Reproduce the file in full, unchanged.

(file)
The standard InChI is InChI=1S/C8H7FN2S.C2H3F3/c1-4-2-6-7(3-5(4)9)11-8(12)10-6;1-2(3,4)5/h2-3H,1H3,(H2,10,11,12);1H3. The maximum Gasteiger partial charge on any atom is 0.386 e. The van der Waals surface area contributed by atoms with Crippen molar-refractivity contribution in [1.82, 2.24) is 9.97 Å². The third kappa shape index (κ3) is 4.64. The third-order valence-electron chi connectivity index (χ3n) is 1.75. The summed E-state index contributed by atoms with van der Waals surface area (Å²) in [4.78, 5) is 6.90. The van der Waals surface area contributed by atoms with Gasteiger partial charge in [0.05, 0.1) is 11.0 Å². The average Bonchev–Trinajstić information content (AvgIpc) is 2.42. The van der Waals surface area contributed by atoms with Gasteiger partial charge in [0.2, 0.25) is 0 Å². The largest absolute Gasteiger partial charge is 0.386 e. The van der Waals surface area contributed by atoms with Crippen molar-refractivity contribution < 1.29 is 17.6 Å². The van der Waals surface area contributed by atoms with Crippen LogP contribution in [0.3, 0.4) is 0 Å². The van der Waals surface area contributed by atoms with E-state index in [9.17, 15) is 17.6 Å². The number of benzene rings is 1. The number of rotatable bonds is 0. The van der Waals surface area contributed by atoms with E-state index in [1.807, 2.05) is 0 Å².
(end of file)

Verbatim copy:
The standard InChI is InChI=1S/C8H7FN2S.C2H3F3/c1-4-2-6-7(3-5(4)9)11-8(12)10-6;1-2(3,4)5/h2-3H,1H3,(H2,10,11,12);1H3. The maximum Gasteiger partial charge on any atom is 0.386 e. The van der Waals surface area contributed by atoms with Crippen molar-refractivity contribution in [1.82, 2.24) is 9.97 Å². The third kappa shape index (κ3) is 4.64. The third-order valence-electron chi connectivity index (χ3n) is 1.75. The summed E-state index contributed by atoms with van der Waals surface area (Å²) in [4.78, 5) is 6.90. The van der Waals surface area contributed by atoms with Gasteiger partial charge in [0.05, 0.1) is 11.0 Å². The average Bonchev–Trinajstić information content (AvgIpc) is 2.42. The van der Waals surface area contributed by atoms with Gasteiger partial charge in [0.2, 0.25) is 0 Å². The largest absolute Gasteiger partial charge is 0.386 e. The van der Waals surface area contributed by atoms with Crippen molar-refractivity contribution < 1.29 is 17.6 Å². The van der Waals surface area contributed by atoms with Crippen LogP contribution in [0.3, 0.4) is 0 Å². The van der Waals surface area contributed by atoms with E-state index in [9.17, 15) is 17.6 Å². The number of benzene rings is 1. The number of rotatable bonds is 0. The van der Waals surface area contributed by atoms with E-state index in [1.807, 2.05) is 0 Å².